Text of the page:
Wednesday, 17 July 2013

Ћ letter : The perils of trying to tinker with English

THE is the most often used word in the English language. We are wasting a substantial amount of time by typing it out. So there is a suggestion of a new symbol for use on our keyboards, that is Ћ.

Paul Mathis, the well known Australian restaurateur, is laying out substantial amounts of his money - almost $40,000 of it - to replace the spelt word "the" in English. He has a problem, the amount of time we waste typing out THE, the most frequently used word in the English language. So he has invented a new symbol for use on our keyboards Ћ. A combination of T and H - and dubbed the "tap" because of its shape - Paul hopes the letter will make typing more efficient. He said, "I'm not about changing the word 'the', I'm simply enhancing it."

He proposes that we would write "ћ" instead of "the", and so save much energy, printer's ink, bytes and key strokes. "ћ" is a combination of "t" and "h", and so is symbolically neat and suggestive of the word "the".  In fact, "ћ" already exists, more or less. Something very similar is the Serbian letter for the sound "ch". But that's just a by-issue. At first blush Mathis' idea looks attractive. The word "the" is the most commonly used word in English. About 5 per cent of English texts consists of "the", and "the" is nearly twice as common as the next most frequently used English word, "be".

If you write a million words a year, and many of us do, then that's 50,000 times t+h+e, or 150,000 letters. You could in theory save 100,000 letters by writing "ћ" once each time. There is a precedent, the 5th most common word in English is "and", and it has a symbol, the ampersand "&". A recent flowering of "@" for "at" in email addresses provides a partial further proof of the idea in practice, although we only use "@" in ordinary prose when imitating computer-speak: "I will be @ home this evening if you are free." 

There is, though, the long and fateful shadow of failed attempts to reform or tinker with English spelling. George Bernard Shaw left in his will funds for a prize for a competition for a new improved English alphabet. The competition was run, a winner awarded, and the result was hardly heard of again.  But Mathis' idea is more focused and pragmatic. We would have to redesign well over a billion keyboards on computers and mobile devices like smartphones and iPads. That's daunting but not impossible, and certainly more feasible than asking the Americans to go decimal in their weights and measures.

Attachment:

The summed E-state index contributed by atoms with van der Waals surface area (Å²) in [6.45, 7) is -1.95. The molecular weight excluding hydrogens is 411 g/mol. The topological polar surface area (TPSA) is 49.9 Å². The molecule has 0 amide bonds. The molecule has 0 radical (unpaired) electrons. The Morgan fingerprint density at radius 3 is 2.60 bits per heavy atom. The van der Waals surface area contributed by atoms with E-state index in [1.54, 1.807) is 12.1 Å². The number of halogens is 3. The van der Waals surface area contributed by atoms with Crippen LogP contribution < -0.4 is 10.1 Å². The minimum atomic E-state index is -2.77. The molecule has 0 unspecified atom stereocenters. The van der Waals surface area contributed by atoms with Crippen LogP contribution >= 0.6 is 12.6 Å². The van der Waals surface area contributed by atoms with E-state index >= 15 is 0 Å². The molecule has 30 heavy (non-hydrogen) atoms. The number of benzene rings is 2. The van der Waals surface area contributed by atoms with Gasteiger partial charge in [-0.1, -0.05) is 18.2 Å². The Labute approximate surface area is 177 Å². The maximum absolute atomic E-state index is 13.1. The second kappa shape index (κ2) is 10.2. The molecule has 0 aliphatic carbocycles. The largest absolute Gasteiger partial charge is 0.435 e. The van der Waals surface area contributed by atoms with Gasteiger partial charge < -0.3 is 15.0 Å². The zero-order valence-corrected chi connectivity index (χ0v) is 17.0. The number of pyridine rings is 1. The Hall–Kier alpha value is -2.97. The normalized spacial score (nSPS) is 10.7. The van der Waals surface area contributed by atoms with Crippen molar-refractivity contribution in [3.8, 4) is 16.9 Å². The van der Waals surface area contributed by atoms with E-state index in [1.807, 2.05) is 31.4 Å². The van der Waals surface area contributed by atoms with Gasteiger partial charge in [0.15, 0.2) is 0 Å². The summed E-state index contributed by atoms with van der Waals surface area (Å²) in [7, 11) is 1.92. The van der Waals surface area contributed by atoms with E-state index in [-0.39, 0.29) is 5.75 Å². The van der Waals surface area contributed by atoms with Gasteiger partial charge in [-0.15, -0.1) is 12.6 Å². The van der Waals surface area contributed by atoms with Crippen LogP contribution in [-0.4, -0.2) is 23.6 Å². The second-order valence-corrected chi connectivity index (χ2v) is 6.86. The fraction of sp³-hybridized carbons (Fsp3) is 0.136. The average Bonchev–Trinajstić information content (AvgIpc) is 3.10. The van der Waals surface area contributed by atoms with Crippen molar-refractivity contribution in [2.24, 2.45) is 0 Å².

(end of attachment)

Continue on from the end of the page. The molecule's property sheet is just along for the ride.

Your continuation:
But where would you put "ћ" on the keyboard? The ampersand is SHIFT-7, or two keystrokes. Gazing protectively at my familiar QWERTY, I imagine that "ћ" would have to be above one of the numbers also, thus sacrificing the hash "#", perhaps, which is over the "3" key. That would mean that "ћ" would require two key strokes, SHIFT-3, and hash would have to go elsewhere. So we save only 50,000 keystrokes a year. But perhaps we could put "ћ" where the backslash "\" is, so reducing the keystrokes by another 50 per cent because there is no SHIFT key involved. On the other hand, the backslash is right at the edge of the keys to the right, requiring special effort normally only demanded for uncommon and special characters. 

Replacing the backslash with "ћ" would be conceivable on a QWERTY keyboard, but not on a smartphone, where "ћ" would have to be on one of the subsidiary keyboards. We are back to multiple keystrokes, not good for 5 per cent of the words we type, or just three strokes if we write "t-h-e" on the top keyboard on a phone. I calculate three key strokes for "ћ" on a phone: one to access the subsidiary keyboard, one for "ћ", and one to get back to the top keyboard again. The smart mobile devices are overtaking computers and ordinary keyboards, any potential advantage of "ћ" is being overtaken by the relentless progress of technology, the small size of our screens, and the cramped keyboards which they torment us with.  

It would take conjoined and proactive support from major dictionaries and companies like Apple and Microsoft and now Samsung. English doesn't have an academy of the language, but all major publishers, media outlets and education systems would have to come on board. This is like trying to herd a bunch of angry cats through a narrow gate. Secondly, I believe that voice recognition technology will overtake keyboard input in the next 10 years. We have spent more than 4,000 years learning to write, and barely 150 learning to type. Digital technology is likely to reduce handwriting to calligraphy, a hobbyist occupation and art form. Typing will become redundant. RSI will be no more.

The general demise of handwriting and typing will make "ћ" otiose. We will talk, and our digital devices - Siri and her children - will obediently write "t-h-e". Which is, for me a pity. I like writing, manually and keyboard-wise. They have rhythms which mesh with the ways I think. For me they are also ways of thinking. I also like talking. But if we have to talk for all our composition, we might get tired of our own voices.

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